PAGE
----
So why is there less resort to mediation happening than might be expected, considering all the advantages? Because, as suggested by the article circulated by mediationworld this February, http://www.mediate.com/articles/GavrilaAbl20140207.cfm these advantages are less apparent to parties to a dispute (users) than they are to mediators and courts – and for good reason. This article is a healthy “reality check” for mediators, rather than by them.
In summary, the authors, Constantin-Adi Gavrila of the Romanian Mediation Council and Christian-Radu Chereji, look at the reasons given for choosing mediation and question whether they are attractive to users. For example, mediation has been promoted as the answer to “overcrowded and congested courts”. The authors comment “What do the parties …care about this issue? Are they supposed to use mediation for the sake of poor judges, overwhelmed by workload…As taxpayers…. [it] is their right to…access to justice, which is sustained by their own money”. They continue “Promoting mediation as cost-effective is also risky. It sends a message that mediation is a cheaper alternative to “serious” justice, therefore a service designed for those who cannot afford the costs of litigation (proper justice) or whose cases are of no importance to the courts or society”….”If overcrowded and congested courts were the main reason for reform, then why not simply train and hire more judges and add more rooms to the courthouses….Wouldn’t it be easier and of greater use to just follow the well known paths-justice as known by the general public?”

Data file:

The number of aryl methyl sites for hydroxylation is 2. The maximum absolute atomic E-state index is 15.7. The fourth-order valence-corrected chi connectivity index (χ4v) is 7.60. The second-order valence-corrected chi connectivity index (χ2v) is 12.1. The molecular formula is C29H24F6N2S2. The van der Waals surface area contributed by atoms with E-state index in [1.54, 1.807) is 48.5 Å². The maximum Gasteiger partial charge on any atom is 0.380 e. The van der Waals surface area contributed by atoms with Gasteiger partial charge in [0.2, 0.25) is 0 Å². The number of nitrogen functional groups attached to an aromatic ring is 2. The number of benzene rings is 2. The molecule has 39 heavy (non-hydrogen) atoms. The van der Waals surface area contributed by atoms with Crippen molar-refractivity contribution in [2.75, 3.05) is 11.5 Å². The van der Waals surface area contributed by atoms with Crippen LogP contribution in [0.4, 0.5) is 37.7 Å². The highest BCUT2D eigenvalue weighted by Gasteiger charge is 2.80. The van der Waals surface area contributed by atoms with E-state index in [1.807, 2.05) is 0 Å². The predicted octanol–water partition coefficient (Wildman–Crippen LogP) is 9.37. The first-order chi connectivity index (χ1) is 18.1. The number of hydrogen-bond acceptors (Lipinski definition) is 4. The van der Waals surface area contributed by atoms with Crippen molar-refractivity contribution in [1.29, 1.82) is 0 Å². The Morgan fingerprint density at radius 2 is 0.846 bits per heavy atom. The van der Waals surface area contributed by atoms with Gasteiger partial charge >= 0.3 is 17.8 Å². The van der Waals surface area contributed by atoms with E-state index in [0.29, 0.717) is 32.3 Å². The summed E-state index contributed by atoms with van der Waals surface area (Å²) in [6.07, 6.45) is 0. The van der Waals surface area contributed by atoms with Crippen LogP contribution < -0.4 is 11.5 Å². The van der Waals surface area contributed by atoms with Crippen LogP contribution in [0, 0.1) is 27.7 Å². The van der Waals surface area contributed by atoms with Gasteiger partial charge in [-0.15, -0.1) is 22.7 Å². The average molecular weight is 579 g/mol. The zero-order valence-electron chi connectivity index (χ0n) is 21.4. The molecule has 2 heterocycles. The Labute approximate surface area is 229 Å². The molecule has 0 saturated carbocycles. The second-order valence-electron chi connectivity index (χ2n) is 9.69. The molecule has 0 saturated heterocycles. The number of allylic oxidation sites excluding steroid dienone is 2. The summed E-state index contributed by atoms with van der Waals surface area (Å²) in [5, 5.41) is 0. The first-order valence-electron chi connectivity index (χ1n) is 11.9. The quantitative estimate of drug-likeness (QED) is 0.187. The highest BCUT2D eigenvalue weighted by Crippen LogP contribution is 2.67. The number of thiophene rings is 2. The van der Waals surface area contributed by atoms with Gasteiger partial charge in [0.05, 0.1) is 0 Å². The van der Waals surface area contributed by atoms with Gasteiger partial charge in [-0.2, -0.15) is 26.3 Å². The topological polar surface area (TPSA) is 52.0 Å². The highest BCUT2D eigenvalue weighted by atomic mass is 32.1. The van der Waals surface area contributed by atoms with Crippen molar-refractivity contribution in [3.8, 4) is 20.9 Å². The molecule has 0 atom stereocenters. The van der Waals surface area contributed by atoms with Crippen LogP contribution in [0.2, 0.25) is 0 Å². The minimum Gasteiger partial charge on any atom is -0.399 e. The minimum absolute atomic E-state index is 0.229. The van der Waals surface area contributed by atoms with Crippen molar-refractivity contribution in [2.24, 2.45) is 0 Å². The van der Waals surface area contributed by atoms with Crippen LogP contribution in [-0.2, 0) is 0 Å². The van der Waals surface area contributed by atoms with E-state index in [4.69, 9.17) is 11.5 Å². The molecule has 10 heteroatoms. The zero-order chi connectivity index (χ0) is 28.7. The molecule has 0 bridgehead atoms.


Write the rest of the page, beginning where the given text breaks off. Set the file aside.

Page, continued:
Much more is touched upon; the growth of compulsory mediation, the inability of the mediation world to agree on a definition, users’ own sense of the importance of their issues to them and the thorny question of regulation.
The article is a salutary reminder that mediation should be promoted as of value to users – a point to be put at the fore-front, and not trailing in the rear.